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Neil Cole says donors need to return to this question.
“A lot of open aid data is being presented as donors putting a tool in place. This is fine and good, but it’s not enough,” says Neil Cole of the Collaborative Africa Budget Reform Initiative (CABRI).
“We have to think more carefully about the purpose of the tools, most importantly how they relate to countries’ budget processes. How does aid data support governmental planning?”
Cole voiced the concern that many aid transparency discussions were missing this key point when he visited Washington, DC last month to talk about how local actors can and are using aid data to strengthen country systems.
“More important than donors presenting an impressive tool to share aid data, governments need the information to govern and to manage funds better,” explained Cole. He shared that the percentage of public revenue of African countries from foreign aid is between 14% and 48%. That is why he says the members of CABRI, senior budget officials across African Ministries of Finance, need aid data that can serve their needs and the parliamentary and citizen oversight function.
“Imagine if you are Rwanda. You can’t leave out 48% of your budget while planning. Government officials are moving towards medium-term projects and program-based budgets, but they can’t negotiate with donors if aid data is not accessible, timely, and comparable.”
Cole offered the examples of Ghana and Malawi, where aid information management systems within the Ministry of Finance are enabling officials to engage coherently with donors.
Cole knows something about country systems and public financial management in Africa. In addition to his role as Executive Secretary of CABRI, he is also a lecturer at the Harvard Kennedy School’s Executive Education program. As a former Chief Director within the South African National Treasury responsible for budget reforms and expenditure planning, he helped South Africa alter the way it budgets for public services and how it accounts for public expenditure.
Cole shared that in his home country, they still had to leave 1% of aid out of South Africa’s budget preparations because data from donors was not credible enough.
Oxfam America hosted Cole and three other African government and civil society leaders who spoke in congressional and USAID offices, addressing the Foreign Aid Transparency and Accountability Act, pending legislation intended to support greater US aid transparency.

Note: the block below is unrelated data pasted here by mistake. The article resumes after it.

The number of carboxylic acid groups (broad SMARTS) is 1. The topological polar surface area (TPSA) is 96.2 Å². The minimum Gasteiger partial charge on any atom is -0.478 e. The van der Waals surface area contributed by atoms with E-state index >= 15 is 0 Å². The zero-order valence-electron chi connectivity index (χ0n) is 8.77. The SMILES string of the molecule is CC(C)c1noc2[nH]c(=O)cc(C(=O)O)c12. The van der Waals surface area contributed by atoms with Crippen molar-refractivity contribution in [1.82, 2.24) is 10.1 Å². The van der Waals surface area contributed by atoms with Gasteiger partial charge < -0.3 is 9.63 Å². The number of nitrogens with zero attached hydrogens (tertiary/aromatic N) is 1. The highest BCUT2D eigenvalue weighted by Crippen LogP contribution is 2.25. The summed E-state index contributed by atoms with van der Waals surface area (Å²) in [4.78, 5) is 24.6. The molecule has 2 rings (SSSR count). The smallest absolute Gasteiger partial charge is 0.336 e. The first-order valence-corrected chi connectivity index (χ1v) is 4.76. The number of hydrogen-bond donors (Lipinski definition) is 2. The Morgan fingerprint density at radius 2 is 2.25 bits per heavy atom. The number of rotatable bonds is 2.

“Now that commitments are there, we need to understand what are the other things that need to be in place to get a return on investment. To do this, donors have to give more thought about who is in the room.”
Looking ahead, Cole is optimistic about the state of budgeting systems in African countries. Even though the 2012 International Budget Partnership saw the placing of African countries all over the Open Budgets Index, CABRI is using their annual seminar and peer reviews to help identify change opportunities. This year, members from Burkina Faso, Central African Republic, and Mali traveled to the DRC, and members from Liberia, Lesotho, and South Africa traveled to Kenya to help probe the challenges and identify the opportunities to improve budget transparency and greater public participation.
“What we’re seeing is more program-based budgeting, performance incentives and accountability within civil service, and more realistic policy debates,” said Cole. “Our members are working towards quality public services consistent with citizen preferences.”
“Progress will be seen in the implementation, but so far progress on transparency has been due to civil society pressure and governments’ efforts to take budgets to the citizens,” Cole says. “It often takes only one instance of a rule being enforced for budgetary actors to change their behavior.”
Cole, who contributed to drafting the Accra Action Agenda and the Busan Partnership for Effective Development Cooperation, urged stakeholders in Washington DC to not see transparency as an end goal.
“If you’re waving placards only about transparency, you’re not getting it,” he said. “The clashing of heads should be about what will bring about sustainable development and make countries less aid dependent.”
“That’s why open aid data needs a purpose, a process, capacity and it requires a strong investment in public financial management. Without those other things, aid data can’t find fertile ground.”